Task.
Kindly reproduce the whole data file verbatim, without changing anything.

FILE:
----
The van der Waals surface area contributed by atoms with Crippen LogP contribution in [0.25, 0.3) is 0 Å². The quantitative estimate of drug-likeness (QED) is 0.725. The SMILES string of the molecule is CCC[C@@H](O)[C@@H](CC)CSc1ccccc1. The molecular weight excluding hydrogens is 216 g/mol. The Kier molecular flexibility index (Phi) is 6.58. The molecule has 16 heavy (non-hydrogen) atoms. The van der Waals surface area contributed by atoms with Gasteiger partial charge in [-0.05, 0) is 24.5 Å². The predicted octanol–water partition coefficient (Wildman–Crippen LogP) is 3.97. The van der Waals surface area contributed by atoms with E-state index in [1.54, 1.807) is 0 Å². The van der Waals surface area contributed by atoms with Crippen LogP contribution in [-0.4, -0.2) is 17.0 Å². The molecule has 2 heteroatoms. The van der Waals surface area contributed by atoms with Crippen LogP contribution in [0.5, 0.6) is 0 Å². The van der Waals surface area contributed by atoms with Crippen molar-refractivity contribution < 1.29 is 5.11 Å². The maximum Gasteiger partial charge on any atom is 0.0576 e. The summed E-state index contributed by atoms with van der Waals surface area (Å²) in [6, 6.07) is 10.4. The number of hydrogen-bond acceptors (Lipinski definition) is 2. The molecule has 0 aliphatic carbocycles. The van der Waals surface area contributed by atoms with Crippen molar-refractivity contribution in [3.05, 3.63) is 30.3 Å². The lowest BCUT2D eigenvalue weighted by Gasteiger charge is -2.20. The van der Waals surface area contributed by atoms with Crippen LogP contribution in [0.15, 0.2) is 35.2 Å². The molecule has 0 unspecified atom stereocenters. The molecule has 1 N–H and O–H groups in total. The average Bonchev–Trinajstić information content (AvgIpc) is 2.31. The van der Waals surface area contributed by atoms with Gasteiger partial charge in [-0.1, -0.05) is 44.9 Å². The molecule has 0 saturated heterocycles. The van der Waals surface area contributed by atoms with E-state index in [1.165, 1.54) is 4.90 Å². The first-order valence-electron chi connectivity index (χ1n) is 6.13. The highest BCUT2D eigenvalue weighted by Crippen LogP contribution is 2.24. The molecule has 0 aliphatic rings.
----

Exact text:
The van der Waals surface area contributed by atoms with Crippen LogP contribution in [0.25, 0.3) is 0 Å². The quantitative estimate of drug-likeness (QED) is 0.725. The SMILES string of the molecule is CCC[C@@H](O)[C@@H](CC)CSc1ccccc1. The molecular weight excluding hydrogens is 216 g/mol. The Kier molecular flexibility index (Phi) is 6.58. The molecule has 16 heavy (non-hydrogen) atoms. The van der Waals surface area contributed by atoms with Gasteiger partial charge in [-0.05, 0) is 24.5 Å². The predicted octanol–water partition coefficient (Wildman–Crippen LogP) is 3.97. The van der Waals surface area contributed by atoms with E-state index in [1.54, 1.807) is 0 Å². The van der Waals surface area contributed by atoms with Crippen LogP contribution in [-0.4, -0.2) is 17.0 Å². The molecule has 2 heteroatoms. The van der Waals surface area contributed by atoms with Crippen LogP contribution in [0.5, 0.6) is 0 Å². The van der Waals surface area contributed by atoms with Crippen molar-refractivity contribution < 1.29 is 5.11 Å². The maximum Gasteiger partial charge on any atom is 0.0576 e. The summed E-state index contributed by atoms with van der Waals surface area (Å²) in [6, 6.07) is 10.4. The number of hydrogen-bond acceptors (Lipinski definition) is 2. The molecule has 0 aliphatic carbocycles. The van der Waals surface area contributed by atoms with Crippen molar-refractivity contribution in [3.05, 3.63) is 30.3 Å². The lowest BCUT2D eigenvalue weighted by Gasteiger charge is -2.20. The van der Waals surface area contributed by atoms with Crippen LogP contribution in [0.15, 0.2) is 35.2 Å². The molecule has 0 unspecified atom stereocenters. The molecule has 1 N–H and O–H groups in total. The average Bonchev–Trinajstić information content (AvgIpc) is 2.31. The van der Waals surface area contributed by atoms with Gasteiger partial charge in [-0.1, -0.05) is 44.9 Å². The molecule has 0 saturated heterocycles. The van der Waals surface area contributed by atoms with E-state index in [1.165, 1.54) is 4.90 Å². The first-order valence-electron chi connectivity index (χ1n) is 6.13. The highest BCUT2D eigenvalue weighted by Crippen LogP contribution is 2.24. The molecule has 0 aliphatic rings.